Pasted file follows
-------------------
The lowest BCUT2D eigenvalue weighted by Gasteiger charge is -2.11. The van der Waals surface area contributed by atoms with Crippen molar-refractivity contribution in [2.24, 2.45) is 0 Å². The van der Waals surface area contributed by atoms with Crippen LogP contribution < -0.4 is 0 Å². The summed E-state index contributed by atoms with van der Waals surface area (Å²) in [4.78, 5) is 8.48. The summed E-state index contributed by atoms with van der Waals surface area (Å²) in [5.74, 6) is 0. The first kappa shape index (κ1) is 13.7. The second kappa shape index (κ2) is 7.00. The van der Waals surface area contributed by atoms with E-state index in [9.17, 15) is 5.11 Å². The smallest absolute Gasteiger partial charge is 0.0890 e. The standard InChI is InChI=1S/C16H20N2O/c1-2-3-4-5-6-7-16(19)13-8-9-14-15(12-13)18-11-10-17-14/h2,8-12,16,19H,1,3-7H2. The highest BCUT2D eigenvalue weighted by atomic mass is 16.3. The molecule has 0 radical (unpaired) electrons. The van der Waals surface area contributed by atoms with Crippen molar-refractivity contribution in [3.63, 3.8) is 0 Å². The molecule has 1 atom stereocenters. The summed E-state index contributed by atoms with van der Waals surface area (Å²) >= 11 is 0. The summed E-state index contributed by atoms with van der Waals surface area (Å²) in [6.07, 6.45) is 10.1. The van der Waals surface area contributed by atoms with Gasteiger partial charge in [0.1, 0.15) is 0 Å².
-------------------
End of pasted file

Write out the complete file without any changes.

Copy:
The lowest BCUT2D eigenvalue weighted by Gasteiger charge is -2.11. The van der Waals surface area contributed by atoms with Crippen molar-refractivity contribution in [2.24, 2.45) is 0 Å². The van der Waals surface area contributed by atoms with Crippen LogP contribution < -0.4 is 0 Å². The summed E-state index contributed by atoms with van der Waals surface area (Å²) in [4.78, 5) is 8.48. The summed E-state index contributed by atoms with van der Waals surface area (Å²) in [5.74, 6) is 0. The first kappa shape index (κ1) is 13.7. The second kappa shape index (κ2) is 7.00. The van der Waals surface area contributed by atoms with E-state index in [9.17, 15) is 5.11 Å². The smallest absolute Gasteiger partial charge is 0.0890 e. The standard InChI is InChI=1S/C16H20N2O/c1-2-3-4-5-6-7-16(19)13-8-9-14-15(12-13)18-11-10-17-14/h2,8-12,16,19H,1,3-7H2. The highest BCUT2D eigenvalue weighted by atomic mass is 16.3. The molecule has 0 radical (unpaired) electrons. The van der Waals surface area contributed by atoms with Crippen molar-refractivity contribution in [3.63, 3.8) is 0 Å². The molecule has 1 atom stereocenters. The summed E-state index contributed by atoms with van der Waals surface area (Å²) >= 11 is 0. The summed E-state index contributed by atoms with van der Waals surface area (Å²) in [6.07, 6.45) is 10.1. The van der Waals surface area contributed by atoms with Gasteiger partial charge in [0.1, 0.15) is 0 Å².